Hey, I never knew about this:

Bose Invented Radio, Not Marconi

This was a very interesting item I ran across.

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Postby Rahul M » 25 Jul 2007 19:12

it is quiet well known in WB, I believe. confirmation from the west has come only recently.
in fact J.C Bose was a bit heart broken by this development and thereafter changed fields to plant physiology where he proved that plants were alive and could respond to stimuli.

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Postby Vipul » 04 Aug 2007 19:21

India to set up first Arctic research base.

The first expedition will try to uncover the link between Arctic & Indian Ocean climatic variations.

India launched its first arctic expedition on Friday in its endeavour to join the elite group of countries that have research stations in the polar region.

India has collaborated with the Norwegian Polar Research Institute to take up research activities on measurement of atmospheric aerosols and ions in the Arctic region; earth science studies at Svalbard and to find out if Arctic microbes can be workhorses of biotechnology.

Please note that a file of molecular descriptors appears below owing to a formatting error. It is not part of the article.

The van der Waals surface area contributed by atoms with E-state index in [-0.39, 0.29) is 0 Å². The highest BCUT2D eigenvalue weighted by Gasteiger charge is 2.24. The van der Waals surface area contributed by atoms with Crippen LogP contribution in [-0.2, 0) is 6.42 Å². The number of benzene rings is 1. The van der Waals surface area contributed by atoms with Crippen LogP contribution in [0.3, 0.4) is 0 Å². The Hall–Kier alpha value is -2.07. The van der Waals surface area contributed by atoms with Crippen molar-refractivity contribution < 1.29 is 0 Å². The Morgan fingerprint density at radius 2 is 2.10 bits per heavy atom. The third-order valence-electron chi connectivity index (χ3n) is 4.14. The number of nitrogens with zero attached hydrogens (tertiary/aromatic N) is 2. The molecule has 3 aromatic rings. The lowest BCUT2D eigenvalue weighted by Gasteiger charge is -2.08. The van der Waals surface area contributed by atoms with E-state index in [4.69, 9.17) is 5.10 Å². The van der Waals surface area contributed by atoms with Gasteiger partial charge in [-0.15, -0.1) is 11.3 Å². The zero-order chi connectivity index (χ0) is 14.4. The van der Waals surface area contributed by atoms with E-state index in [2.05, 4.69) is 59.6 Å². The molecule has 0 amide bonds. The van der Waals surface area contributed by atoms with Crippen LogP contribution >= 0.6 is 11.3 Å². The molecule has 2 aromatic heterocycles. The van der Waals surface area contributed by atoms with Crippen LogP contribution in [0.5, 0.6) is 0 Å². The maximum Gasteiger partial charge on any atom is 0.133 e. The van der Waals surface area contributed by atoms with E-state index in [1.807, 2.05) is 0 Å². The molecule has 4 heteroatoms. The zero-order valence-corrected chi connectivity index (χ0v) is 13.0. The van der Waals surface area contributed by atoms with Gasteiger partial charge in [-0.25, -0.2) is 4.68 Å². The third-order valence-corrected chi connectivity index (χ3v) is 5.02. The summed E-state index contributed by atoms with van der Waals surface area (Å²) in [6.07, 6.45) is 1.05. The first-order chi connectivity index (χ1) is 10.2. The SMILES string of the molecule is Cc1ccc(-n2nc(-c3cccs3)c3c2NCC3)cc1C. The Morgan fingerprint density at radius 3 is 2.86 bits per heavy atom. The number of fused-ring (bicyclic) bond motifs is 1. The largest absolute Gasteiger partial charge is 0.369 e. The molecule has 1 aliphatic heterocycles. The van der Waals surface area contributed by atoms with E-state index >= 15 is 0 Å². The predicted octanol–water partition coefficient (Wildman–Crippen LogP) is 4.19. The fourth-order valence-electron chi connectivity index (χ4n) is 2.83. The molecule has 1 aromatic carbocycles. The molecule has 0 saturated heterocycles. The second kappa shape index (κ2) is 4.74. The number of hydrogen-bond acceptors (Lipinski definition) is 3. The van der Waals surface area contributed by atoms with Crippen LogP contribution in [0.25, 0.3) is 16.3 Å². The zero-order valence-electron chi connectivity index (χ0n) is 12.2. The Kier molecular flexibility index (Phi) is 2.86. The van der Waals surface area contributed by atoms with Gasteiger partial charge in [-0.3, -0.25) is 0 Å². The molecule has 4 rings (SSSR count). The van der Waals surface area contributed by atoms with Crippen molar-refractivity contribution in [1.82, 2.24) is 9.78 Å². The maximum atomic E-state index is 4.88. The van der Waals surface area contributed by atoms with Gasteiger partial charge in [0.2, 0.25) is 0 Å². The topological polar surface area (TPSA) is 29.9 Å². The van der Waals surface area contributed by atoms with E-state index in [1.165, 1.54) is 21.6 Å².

The country has joined a group of nations including Norway, Germany, France, Britain, Italy, Japan, the Republic of Korea and China which already have their research stations in Ny-Alesund. India is a signatory to the Svalbard Treaty of 1920, which permits it to operate in the Svalbard archipelago, which is under the control of Norway. Many nations are already using the Ny-Alesund research facilities operated by Norway at Spitsbergen Island and some have developed their own set up as well, including Japan, South Korea and China.

Led by Rasik Ravindra, director of the National Centre for Antarctic and Ocean Research (NCAOR), Goa, the team comprises SM Singh, NCAOR scientist, S Shivaji, deputy director from CCMB, Hyderabad, CG Deshpande, scientist from IIT-Mumbai (Pune) and Dhruv Sen Singh, lecturer, University of Lucknow.

The first phase in August-September, Indian scientists will initiate work on these projects at Ny-Alesund, while in the second phase, starting February 2008, four projects will be initiated: snowpack production of carbon monoxide and its diurnal variability; sea ice microbial communities project; carbon-cycling in the near-shore environments of Kongsfjorden; understanding the link between the Arctic and tropical Indian Ocean climatic variations.